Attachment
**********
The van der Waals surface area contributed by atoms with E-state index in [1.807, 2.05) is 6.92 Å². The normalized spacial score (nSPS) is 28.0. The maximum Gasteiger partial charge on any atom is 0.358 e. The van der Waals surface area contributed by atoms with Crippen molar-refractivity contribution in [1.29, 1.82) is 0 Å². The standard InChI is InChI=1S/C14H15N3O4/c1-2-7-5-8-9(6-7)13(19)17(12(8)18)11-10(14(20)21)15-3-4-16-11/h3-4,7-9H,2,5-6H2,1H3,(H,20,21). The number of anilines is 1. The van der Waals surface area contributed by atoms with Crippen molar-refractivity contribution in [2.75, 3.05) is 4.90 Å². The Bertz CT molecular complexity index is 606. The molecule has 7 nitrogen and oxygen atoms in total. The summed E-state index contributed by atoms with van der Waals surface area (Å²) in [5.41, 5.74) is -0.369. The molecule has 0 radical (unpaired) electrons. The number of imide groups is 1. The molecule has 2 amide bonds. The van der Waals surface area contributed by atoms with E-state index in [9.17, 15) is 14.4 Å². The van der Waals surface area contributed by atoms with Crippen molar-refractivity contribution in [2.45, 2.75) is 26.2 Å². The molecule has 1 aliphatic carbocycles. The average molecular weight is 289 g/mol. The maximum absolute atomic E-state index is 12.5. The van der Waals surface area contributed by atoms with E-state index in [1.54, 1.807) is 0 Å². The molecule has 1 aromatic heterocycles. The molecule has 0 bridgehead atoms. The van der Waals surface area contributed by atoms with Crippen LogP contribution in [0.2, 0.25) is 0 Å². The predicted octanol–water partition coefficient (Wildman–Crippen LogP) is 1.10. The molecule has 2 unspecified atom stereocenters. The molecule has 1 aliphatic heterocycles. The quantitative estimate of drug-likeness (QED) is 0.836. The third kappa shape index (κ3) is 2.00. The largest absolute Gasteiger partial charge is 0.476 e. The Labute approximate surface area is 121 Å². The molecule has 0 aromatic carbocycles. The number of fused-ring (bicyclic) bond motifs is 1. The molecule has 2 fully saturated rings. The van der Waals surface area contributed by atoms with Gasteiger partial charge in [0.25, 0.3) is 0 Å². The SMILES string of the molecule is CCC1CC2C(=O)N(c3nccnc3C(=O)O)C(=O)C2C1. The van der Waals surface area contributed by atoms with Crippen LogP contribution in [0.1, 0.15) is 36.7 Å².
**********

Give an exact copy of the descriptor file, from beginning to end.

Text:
The van der Waals surface area contributed by atoms with E-state index in [1.807, 2.05) is 6.92 Å². The normalized spacial score (nSPS) is 28.0. The maximum Gasteiger partial charge on any atom is 0.358 e. The van der Waals surface area contributed by atoms with Crippen molar-refractivity contribution in [1.29, 1.82) is 0 Å². The standard InChI is InChI=1S/C14H15N3O4/c1-2-7-5-8-9(6-7)13(19)17(12(8)18)11-10(14(20)21)15-3-4-16-11/h3-4,7-9H,2,5-6H2,1H3,(H,20,21). The number of anilines is 1. The van der Waals surface area contributed by atoms with Crippen molar-refractivity contribution in [2.75, 3.05) is 4.90 Å². The Bertz CT molecular complexity index is 606. The molecule has 7 nitrogen and oxygen atoms in total. The summed E-state index contributed by atoms with van der Waals surface area (Å²) in [5.41, 5.74) is -0.369. The molecule has 0 radical (unpaired) electrons. The number of imide groups is 1. The molecule has 2 amide bonds. The van der Waals surface area contributed by atoms with E-state index in [9.17, 15) is 14.4 Å². The van der Waals surface area contributed by atoms with Crippen molar-refractivity contribution in [2.45, 2.75) is 26.2 Å². The molecule has 1 aliphatic carbocycles. The average molecular weight is 289 g/mol. The maximum absolute atomic E-state index is 12.5. The van der Waals surface area contributed by atoms with E-state index in [1.54, 1.807) is 0 Å². The molecule has 1 aromatic heterocycles. The molecule has 0 bridgehead atoms. The van der Waals surface area contributed by atoms with Crippen LogP contribution in [0.2, 0.25) is 0 Å². The predicted octanol–water partition coefficient (Wildman–Crippen LogP) is 1.10. The molecule has 2 unspecified atom stereocenters. The molecule has 1 aliphatic heterocycles. The quantitative estimate of drug-likeness (QED) is 0.836. The third kappa shape index (κ3) is 2.00. The largest absolute Gasteiger partial charge is 0.476 e. The Labute approximate surface area is 121 Å². The molecule has 0 aromatic carbocycles. The number of fused-ring (bicyclic) bond motifs is 1. The molecule has 2 fully saturated rings. The van der Waals surface area contributed by atoms with Gasteiger partial charge in [0.25, 0.3) is 0 Å². The SMILES string of the molecule is CCC1CC2C(=O)N(c3nccnc3C(=O)O)C(=O)C2C1. The van der Waals surface area contributed by atoms with Crippen LogP contribution in [0.1, 0.15) is 36.7 Å².